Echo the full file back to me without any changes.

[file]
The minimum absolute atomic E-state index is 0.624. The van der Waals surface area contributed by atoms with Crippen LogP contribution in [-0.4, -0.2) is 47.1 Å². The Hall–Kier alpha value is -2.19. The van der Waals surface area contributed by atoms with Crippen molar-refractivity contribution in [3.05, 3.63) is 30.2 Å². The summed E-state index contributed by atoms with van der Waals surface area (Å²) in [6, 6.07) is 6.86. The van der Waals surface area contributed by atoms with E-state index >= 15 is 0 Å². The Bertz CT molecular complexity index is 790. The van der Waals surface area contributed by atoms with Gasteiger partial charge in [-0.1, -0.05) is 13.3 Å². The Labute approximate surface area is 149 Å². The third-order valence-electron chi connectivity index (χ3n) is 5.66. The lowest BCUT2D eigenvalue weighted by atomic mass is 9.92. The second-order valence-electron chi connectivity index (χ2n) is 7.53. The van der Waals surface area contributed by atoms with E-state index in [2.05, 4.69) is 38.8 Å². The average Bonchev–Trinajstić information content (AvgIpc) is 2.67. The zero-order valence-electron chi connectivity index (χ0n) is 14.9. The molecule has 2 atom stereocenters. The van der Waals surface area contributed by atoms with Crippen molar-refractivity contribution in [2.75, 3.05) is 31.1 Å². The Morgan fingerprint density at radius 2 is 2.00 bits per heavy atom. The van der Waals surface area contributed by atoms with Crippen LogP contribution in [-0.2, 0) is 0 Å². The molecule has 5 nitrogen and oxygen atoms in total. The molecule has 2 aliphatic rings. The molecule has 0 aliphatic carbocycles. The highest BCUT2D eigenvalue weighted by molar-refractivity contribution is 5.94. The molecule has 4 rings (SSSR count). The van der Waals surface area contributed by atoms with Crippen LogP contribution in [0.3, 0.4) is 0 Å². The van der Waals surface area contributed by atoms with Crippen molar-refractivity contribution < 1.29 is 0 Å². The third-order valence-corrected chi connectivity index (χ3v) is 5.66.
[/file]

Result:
The minimum absolute atomic E-state index is 0.624. The van der Waals surface area contributed by atoms with Crippen LogP contribution in [-0.4, -0.2) is 47.1 Å². The Hall–Kier alpha value is -2.19. The van der Waals surface area contributed by atoms with Crippen molar-refractivity contribution in [3.05, 3.63) is 30.2 Å². The summed E-state index contributed by atoms with van der Waals surface area (Å²) in [6, 6.07) is 6.86. The van der Waals surface area contributed by atoms with E-state index >= 15 is 0 Å². The Bertz CT molecular complexity index is 790. The van der Waals surface area contributed by atoms with Gasteiger partial charge in [-0.1, -0.05) is 13.3 Å². The Labute approximate surface area is 149 Å². The third-order valence-electron chi connectivity index (χ3n) is 5.66. The lowest BCUT2D eigenvalue weighted by atomic mass is 9.92. The second-order valence-electron chi connectivity index (χ2n) is 7.53. The van der Waals surface area contributed by atoms with E-state index in [2.05, 4.69) is 38.8 Å². The average Bonchev–Trinajstić information content (AvgIpc) is 2.67. The zero-order valence-electron chi connectivity index (χ0n) is 14.9. The molecule has 2 atom stereocenters. The van der Waals surface area contributed by atoms with Crippen molar-refractivity contribution in [2.75, 3.05) is 31.1 Å². The Morgan fingerprint density at radius 2 is 2.00 bits per heavy atom. The van der Waals surface area contributed by atoms with Crippen LogP contribution in [-0.2, 0) is 0 Å². The molecule has 5 nitrogen and oxygen atoms in total. The molecule has 2 aliphatic rings. The molecule has 0 aliphatic carbocycles. The highest BCUT2D eigenvalue weighted by molar-refractivity contribution is 5.94. The molecule has 4 rings (SSSR count). The van der Waals surface area contributed by atoms with Crippen LogP contribution in [0.3, 0.4) is 0 Å². The van der Waals surface area contributed by atoms with Crippen molar-refractivity contribution < 1.29 is 0 Å². The third-order valence-corrected chi connectivity index (χ3v) is 5.66.